1) The Judge was not satisfied that the Second Defendant had been served with proceedings, and the hearing should not proceed against him without notice.
The Judge accepted there was a real risk that the Second Defendant might, nonetheless, have come into possession of the case papers and that unless restrained he might disseminate sensitive information contained in the papers. Thus the Judge granted an order restraining the Second Defendant from publishing, communicating or disclosing such papers (with certain limited exceptions).
2) Although the First Defendant had been served with proceedings, he had not appeared at the hearing and had given no reason for not appearing. The Judge exercised her discretion under CPR 23.11(1) to proceed in his absence.
3) The hearing should not be held in private; a more limited order was appropriate. Making public the identity of the Claimant and those he represented and/or the names of the websites and their content would be likely to lead to others accessing the material giving rise to a risk of further harassment. Thus the Judge was satisfied that it was strictly necessary to make an order withholding those matters from the public.
4) The basis for the Claimant continuing the proceedings in a representative capacity was analogous to that in The Law Society v Kordowski  EWHC 3185 (QB),  EMLR 2. However, the Judge was not satisfied that the proposed category of “future employees of the firm” was sufficiently certain. The Claimant could proceed in a representative capacity on behalf of all the other represented parties.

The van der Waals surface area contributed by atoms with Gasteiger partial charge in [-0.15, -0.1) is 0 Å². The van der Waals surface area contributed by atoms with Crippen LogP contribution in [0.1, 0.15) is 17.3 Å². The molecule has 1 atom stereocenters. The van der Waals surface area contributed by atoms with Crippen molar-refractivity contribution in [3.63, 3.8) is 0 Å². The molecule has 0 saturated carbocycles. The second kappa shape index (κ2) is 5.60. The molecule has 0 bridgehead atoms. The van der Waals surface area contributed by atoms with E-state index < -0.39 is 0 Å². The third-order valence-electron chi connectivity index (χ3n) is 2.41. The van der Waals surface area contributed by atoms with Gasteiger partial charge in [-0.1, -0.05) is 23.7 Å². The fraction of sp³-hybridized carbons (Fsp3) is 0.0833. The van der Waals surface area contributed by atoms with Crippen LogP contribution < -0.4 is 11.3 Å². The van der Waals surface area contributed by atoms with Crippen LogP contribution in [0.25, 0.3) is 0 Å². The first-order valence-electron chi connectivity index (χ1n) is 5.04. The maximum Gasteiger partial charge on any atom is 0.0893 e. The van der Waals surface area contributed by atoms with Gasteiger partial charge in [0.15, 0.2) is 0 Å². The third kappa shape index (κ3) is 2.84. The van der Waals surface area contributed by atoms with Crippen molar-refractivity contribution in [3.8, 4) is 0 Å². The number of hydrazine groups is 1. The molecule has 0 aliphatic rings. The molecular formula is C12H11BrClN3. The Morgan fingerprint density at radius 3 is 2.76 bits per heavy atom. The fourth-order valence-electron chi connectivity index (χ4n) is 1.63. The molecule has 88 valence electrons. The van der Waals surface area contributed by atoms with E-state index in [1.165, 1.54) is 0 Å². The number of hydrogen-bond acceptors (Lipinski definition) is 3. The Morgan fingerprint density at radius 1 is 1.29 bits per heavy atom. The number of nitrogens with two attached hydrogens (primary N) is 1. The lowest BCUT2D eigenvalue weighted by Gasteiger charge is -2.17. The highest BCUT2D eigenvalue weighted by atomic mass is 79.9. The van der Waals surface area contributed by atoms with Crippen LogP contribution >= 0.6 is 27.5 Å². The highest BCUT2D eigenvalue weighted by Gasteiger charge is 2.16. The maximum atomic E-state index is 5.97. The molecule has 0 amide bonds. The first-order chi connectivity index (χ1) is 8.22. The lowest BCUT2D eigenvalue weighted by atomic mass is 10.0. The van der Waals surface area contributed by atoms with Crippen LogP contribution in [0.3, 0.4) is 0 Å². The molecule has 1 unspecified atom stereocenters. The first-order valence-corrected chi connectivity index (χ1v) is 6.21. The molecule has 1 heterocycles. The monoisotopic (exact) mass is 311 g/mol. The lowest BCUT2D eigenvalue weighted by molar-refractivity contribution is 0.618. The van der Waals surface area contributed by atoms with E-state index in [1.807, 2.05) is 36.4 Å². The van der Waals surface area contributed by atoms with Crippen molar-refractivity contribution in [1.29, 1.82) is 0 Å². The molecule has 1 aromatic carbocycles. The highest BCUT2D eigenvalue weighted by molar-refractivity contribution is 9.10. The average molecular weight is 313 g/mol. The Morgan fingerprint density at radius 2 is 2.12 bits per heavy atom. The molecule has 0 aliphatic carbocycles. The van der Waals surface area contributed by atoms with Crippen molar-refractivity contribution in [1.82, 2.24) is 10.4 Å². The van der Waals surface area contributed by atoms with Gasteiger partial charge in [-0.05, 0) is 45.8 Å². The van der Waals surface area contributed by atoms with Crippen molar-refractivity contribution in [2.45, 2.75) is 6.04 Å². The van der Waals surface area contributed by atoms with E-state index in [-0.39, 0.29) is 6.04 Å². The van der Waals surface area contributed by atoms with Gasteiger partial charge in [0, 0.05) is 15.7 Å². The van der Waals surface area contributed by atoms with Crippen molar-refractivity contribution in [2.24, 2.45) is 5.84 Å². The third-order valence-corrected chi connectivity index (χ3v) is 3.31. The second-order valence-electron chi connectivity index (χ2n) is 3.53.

5) Granting an interim injunction against the First Defendant:
a) There was evidence that the offending websites and their content had been drawn to the attention of the Claimant and the other represented individuals, or it was to be inferred that this was likely to occur. One posting by the First Defendant had the express intent of attracting the attention of the Claimant. Citing Dowson v Chief Constable of Northumbria Police [2010 EWHC 2612 (QB), Thompson v James  EWHC 515 (QB) and The Law Society v Kordowski the Judge found that the actions of the First Defendant constituted a course of conduct.
b) The allegations included in the material on the websites were serious and offensive. They had caused real concern and apprehension within the firm. Some solicitors had received enquiries about the websites from actual or potential clients. They crossed the line into “torment” of the subjects, or vilification. The First Defendant knew that his conduct constituted harassment.
c) On the evidence before the court there appeared to be no defence to the claim for harassment.
d) An interim injunction affecting freedom of expression should not be granted “unless the court is satisfied that the applicant is likely to establish that publication should not be allowed” (s.12 Human Rights Act 1998). Applying the test in Cream Holdings Ltd v Banerjee  1 AC 253, that “likely” means “probably (more likely than not)”, the Judge was satisfied that the Claimant was likely to establish that publication should not be allowed.